A re-introduction to meatballs

Swedish meatballs … Porcupine meatballs … Italian meatballs … Spaghetti and meatballs … Meatball subs … Meatball soup … Baked meatballs … Fried meatballs … Crock Pot meatballs …

I started thinking about how versatile meatballs are and ended up channeling my inner Forrest Gump! “I know everything there is to know about … ” meatballs.

A couple weeks ago, one of my cousins posted a question on Facebook asking for meal ideas now that the kids are home for summer and they are tired of PB&J and hot dogs. I remember those days. You want your kids to eat healthy but …

  • it’s hot
  • nobody wants the same thing
  • macaroni and cheese in a box is so easy
  • is it nap time yet?

I also had visions of teaching my kids how to cook while maintaining my pristine (or at least reasonably clean) kitchen.

Over the years, we had some successes, usually as a result of much trial-and-error (the errors ended in good old frozen pizza). There are a few general rules that came out of my efforts:

  1. Give them choices. If the kids help choose it or make it, they will eat it (at least some of it). Offer them a choice of two vegetables. Don’t worry about how much of it they actually eat … they will consume more food than you think possible when they are teens.
  2. Take turns. If you have more than one child, let each child choose a menu for one day of the week. Or let one child choose the protein, one choose the vegetable, one the fruit … how many kids do you have??
  3. Let them help. They don’t have to do a lot or the whole process. Give them one assignment in the process. They may show no interest in making anything but cookies with you but they will appreciate the lessons when they move into their first apartment (speaking from experience here).
  4. Cut things small. I think a big mistake we make with kids is giving them an intimidating pile of food, especially something new. Start with small portions and small pieces. Aren’t we all more willing to try something if it seems conquerable.
  5. Attach the meal to a book/movie/activity. Make scrambled eggs with a little green food coloring or finely diced (see tip #4) broccoli, add ham and read “Green Eggs and Ham”. Make it a theme and read “The Cat in the Hat Comes Back” and eat cake in the tub. Make grilled cheese with a new kind of cheese and read “The Stinky Cheese Man”. There are plenty of choices: “Stone Soup”, “Blueberries for Sal”, “James and the Giant Peach”.

And there’s always “Cloudy with a Chance of Meatballs”. I don’t think there’s a more perfect food for getting kids involved in the kitchen than meatballs. Yes it will be messy but they will love it!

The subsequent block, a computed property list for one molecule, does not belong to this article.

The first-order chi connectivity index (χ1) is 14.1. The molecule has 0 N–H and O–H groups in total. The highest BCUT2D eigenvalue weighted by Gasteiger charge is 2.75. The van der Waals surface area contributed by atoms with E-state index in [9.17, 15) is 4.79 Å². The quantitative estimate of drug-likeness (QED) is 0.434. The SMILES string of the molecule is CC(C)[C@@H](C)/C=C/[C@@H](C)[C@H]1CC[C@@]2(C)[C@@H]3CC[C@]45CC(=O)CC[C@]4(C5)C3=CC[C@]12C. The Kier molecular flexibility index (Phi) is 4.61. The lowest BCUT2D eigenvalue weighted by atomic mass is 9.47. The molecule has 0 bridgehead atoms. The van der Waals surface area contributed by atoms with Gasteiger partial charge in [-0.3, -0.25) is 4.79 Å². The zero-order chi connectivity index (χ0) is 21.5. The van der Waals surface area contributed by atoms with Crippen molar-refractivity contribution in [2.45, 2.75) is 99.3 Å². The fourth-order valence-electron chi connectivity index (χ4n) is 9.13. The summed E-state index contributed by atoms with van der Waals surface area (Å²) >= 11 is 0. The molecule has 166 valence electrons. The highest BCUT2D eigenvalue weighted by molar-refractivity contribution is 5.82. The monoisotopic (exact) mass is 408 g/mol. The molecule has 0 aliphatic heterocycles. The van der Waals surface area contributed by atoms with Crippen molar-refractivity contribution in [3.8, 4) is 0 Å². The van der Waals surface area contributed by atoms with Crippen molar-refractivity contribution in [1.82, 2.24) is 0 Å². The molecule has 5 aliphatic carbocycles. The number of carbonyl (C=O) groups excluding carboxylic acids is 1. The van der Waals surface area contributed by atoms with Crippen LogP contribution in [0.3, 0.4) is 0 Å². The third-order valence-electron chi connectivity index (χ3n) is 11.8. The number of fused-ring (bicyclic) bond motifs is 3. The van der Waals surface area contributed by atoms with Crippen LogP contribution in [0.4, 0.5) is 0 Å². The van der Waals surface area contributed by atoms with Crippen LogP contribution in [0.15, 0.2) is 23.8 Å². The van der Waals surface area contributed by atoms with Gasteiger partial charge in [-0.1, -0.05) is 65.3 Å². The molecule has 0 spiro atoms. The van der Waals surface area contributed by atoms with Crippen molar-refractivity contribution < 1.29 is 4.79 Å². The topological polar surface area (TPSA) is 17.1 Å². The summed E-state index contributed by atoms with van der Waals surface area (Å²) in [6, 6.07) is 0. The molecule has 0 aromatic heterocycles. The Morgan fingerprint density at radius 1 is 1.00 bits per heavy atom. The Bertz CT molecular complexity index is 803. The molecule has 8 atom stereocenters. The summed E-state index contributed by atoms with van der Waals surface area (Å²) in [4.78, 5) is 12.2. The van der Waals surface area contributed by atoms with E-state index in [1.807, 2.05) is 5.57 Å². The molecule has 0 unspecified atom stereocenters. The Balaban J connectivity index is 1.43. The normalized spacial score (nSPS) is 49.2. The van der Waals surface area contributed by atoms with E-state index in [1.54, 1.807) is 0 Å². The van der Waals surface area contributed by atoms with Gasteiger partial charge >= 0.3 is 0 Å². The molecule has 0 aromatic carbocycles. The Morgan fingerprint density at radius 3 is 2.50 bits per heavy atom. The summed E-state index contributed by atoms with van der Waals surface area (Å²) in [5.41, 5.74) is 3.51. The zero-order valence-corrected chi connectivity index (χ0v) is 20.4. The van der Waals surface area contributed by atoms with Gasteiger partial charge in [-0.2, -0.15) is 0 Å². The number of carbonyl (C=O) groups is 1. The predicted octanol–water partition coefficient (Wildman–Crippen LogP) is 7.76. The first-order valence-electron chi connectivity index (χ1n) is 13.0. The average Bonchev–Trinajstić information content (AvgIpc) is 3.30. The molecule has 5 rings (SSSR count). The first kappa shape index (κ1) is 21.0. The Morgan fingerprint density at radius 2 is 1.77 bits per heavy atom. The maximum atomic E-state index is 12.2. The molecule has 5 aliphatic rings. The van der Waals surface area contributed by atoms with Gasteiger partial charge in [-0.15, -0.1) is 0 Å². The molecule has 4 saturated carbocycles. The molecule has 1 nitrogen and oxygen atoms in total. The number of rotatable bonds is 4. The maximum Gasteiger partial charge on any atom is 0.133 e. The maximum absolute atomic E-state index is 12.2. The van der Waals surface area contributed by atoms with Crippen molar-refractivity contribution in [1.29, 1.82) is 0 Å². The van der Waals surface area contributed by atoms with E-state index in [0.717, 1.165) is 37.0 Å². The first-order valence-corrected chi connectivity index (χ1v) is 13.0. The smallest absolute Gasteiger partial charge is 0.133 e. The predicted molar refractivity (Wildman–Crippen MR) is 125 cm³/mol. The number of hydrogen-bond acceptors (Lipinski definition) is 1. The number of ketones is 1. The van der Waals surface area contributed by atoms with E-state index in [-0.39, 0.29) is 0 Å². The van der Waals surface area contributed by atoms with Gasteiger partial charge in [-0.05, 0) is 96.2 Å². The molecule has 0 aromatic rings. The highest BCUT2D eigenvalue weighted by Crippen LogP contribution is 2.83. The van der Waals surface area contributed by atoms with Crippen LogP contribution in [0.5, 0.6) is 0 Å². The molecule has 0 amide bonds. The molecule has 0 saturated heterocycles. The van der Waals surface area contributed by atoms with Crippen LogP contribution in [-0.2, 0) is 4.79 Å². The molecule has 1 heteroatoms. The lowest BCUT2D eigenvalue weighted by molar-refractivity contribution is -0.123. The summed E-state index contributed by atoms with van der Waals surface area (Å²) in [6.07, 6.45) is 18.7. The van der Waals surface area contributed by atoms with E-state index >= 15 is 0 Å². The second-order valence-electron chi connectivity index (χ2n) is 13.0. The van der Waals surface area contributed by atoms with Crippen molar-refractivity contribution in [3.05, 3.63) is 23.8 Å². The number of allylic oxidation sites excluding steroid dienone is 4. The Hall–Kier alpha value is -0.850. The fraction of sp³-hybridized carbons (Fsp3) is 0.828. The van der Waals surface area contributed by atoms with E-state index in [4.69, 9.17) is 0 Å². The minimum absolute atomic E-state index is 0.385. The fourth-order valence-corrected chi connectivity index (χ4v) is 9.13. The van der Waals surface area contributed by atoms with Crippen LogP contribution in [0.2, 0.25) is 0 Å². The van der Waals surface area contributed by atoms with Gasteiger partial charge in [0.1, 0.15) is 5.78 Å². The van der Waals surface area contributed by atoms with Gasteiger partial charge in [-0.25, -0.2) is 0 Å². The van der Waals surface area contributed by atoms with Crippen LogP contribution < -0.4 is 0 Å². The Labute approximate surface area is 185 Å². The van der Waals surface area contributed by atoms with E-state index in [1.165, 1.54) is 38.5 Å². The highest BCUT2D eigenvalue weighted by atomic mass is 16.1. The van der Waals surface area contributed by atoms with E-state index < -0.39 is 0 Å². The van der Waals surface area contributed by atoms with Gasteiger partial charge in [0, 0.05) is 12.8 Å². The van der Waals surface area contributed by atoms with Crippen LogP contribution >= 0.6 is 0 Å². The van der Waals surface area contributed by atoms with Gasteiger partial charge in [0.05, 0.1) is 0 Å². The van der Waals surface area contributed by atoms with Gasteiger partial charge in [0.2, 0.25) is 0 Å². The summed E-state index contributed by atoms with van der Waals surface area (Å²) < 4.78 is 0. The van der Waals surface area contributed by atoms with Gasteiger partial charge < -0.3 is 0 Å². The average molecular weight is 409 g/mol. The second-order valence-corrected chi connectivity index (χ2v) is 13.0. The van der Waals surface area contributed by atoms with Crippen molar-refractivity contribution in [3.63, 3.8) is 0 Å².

Basic Meatballs

3 pounds ground meat (beef, pork, pork sausage, Italian sausage, chicken, turkey)
2 cups fine bread crumbs
2 eggs
1 cup milk
Salt and Pepper

Put all ingredients in a large bowl and mix gently by hand until well combined. If you are using some ground sausage, you will not need to add much salt or pepper. If you aren’t using any ground sausage, you will need to add about a teaspoon of salt and a teaspoon of pepper. Roll or scoop (can use a cookie scoop) into equal sized balls (about 1 1/2 inch in diameter) and place in two 9×13 pans which have been coated with cooking spray. They can touch but don’t crowd. Bake at 325° for 30 minutes. Turn meatballs and return to oven for 10-15 minutes. Cut a meatball in half to make sure the inside is cooked through.

If making smaller meatballs (3/4″-1″ in diameter), turn after 20 minutes and bake for an additional 10 minutes.

Serve with barbecue sauce, ranch, ketchup, pesto, or any other favorite dipping sauce.

This makes a big batch of meatballs. Using my 1 1/2″ cookie scoop, I get 60 meatballs from this recipe. So a) there are leftovers that easily reheat; b) you can freeze half or more (either before baking or after); and c) you can make these ahead, freeze them and then pull out for quick and easy dinners!

Don’t have bread crumbs on hand? Soak one cup of oats in the milk until soft before adding to meat mixture. Substitute crushed crackers or even cereal (maybe not Fruit Loops) like Corn Flakes, Rice Crispies, Special K for the bread crumbs. Set a few slices of bread (5-6) out on the cupboard and allow to “dry out” for an hour or two and grind in a food processor (freeze leftover crumbs for next time).

I haven’t even touched on the versatility of this recipe … but I will. Future posts will give variations for Sweet and Sour Meatballs, Italian Meatballs, and Thanksgiving Meatballs. After considering those recipes, you will be able to modify this basic recipe to meet whatever favorite combinations your family prefers!

Until then, round up your kids … read the book … make meatballs … watch the movie.


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